// developers may modify this to extend support for other types
private string GetControlCurrentValue()
{
if (_control is TextBox)
return (_control as TextBox).Text;

if (_control is CheckBox)
return (_control as CheckBox).Checked.ToString();

if (_control is ComboBox)
return (_control as ComboBox).Text;

if (_control is ListBox)
{
// for a listbox, create a list of the selected indexes
StringBuilder val = new StringBuilder();
ListBox lb = (_control as ListBox);
ListBox.SelectedIndexCollection coll = lb.SelectedIndices;
for (int i = 0; i < coll.Count; i++)
val.AppendFormat("{0};", coll[i]);

return val.ToString();
}

// ... add additional types as desired ...

return "";
}

Finally we add the constructor, passing the control to track, a method to establish the current control value as the "clean" value, and a method to determine if the control value has changed since the remembered "clean" value.
public class ControlDirtyTracker                                                                   
{
...

// constructor establishes the control and uses its current value as "clean"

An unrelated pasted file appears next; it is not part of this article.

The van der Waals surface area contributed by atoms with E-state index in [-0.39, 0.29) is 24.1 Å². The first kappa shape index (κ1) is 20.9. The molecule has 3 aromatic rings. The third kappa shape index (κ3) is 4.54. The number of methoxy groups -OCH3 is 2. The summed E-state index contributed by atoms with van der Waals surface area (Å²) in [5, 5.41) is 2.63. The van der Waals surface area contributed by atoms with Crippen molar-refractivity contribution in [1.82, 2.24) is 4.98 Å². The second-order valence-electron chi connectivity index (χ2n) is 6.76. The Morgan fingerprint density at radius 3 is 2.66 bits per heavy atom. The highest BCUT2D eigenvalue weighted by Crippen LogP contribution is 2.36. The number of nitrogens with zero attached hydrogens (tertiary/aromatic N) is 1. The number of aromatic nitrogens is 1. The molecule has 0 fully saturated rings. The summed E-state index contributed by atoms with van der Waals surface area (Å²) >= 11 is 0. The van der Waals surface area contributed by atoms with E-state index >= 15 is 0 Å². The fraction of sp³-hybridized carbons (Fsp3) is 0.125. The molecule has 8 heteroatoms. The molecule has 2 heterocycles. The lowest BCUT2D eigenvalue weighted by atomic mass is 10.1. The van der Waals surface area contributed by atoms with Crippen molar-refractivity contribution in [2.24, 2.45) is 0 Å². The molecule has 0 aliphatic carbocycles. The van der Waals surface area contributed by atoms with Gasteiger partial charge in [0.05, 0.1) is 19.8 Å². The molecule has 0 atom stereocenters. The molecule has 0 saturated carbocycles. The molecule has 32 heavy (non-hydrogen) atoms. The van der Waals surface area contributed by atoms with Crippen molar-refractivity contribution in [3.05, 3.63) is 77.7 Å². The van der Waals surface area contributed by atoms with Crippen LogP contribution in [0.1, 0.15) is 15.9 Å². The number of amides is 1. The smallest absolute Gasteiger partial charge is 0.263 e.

public ControlDirtyTracker(Control ctl)
{
// if the control type is not one that is supported, throw an exception
if (ControlDirtyTracker.IsControlTypeSupported(ctl))
_control = ctl;
else
throw new NotSupportedException(
string.Format("The control type for '{0}' is not supported by the ControlDirtyTracker class."
, ctl.Name)
);

}


// method to establish the the current control value as "clean"
public void EstablishValueAsClean()
{
_cleanValue = GetControlCurrentValue();
}


// determine if the current control value is considered "dirty";
// i.e. if the current control value is different than the one
// remembered as "clean"
public bool DetermineIfDirty()
{
// compare the remembered "clean value" to the current value;
// if they are the same, the control is still clean;
// if they are different, the control is considered dirty.
return (string.Compare(_cleanValue, GetControlCurrentValue(), false) != 0);
}


// end of the class
}

Since we'll be tracking multiple input controls, we'll create the collection class ControlDirtyTrackerCollection. In it we'll define methods to add controls from a form, to list all the tracked controls that are currently dirty, and to establish all tracked controls as clean.
public class ControlDirtyTrackerCollection: List<ControlDirtyTracker>
{

// constructors
public ControlDirtyTrackerCollection() : base() { }
public ControlDirtyTrackerCollection(Form frm) : base()
{
// initialize to the controls on the passed in form
AddControlsFromForm(frm);
}


// utility method to add the controls from a Form to this collection
public void AddControlsFromForm(Form frm)
{
AddControlsFromCollection(frm.Controls);
}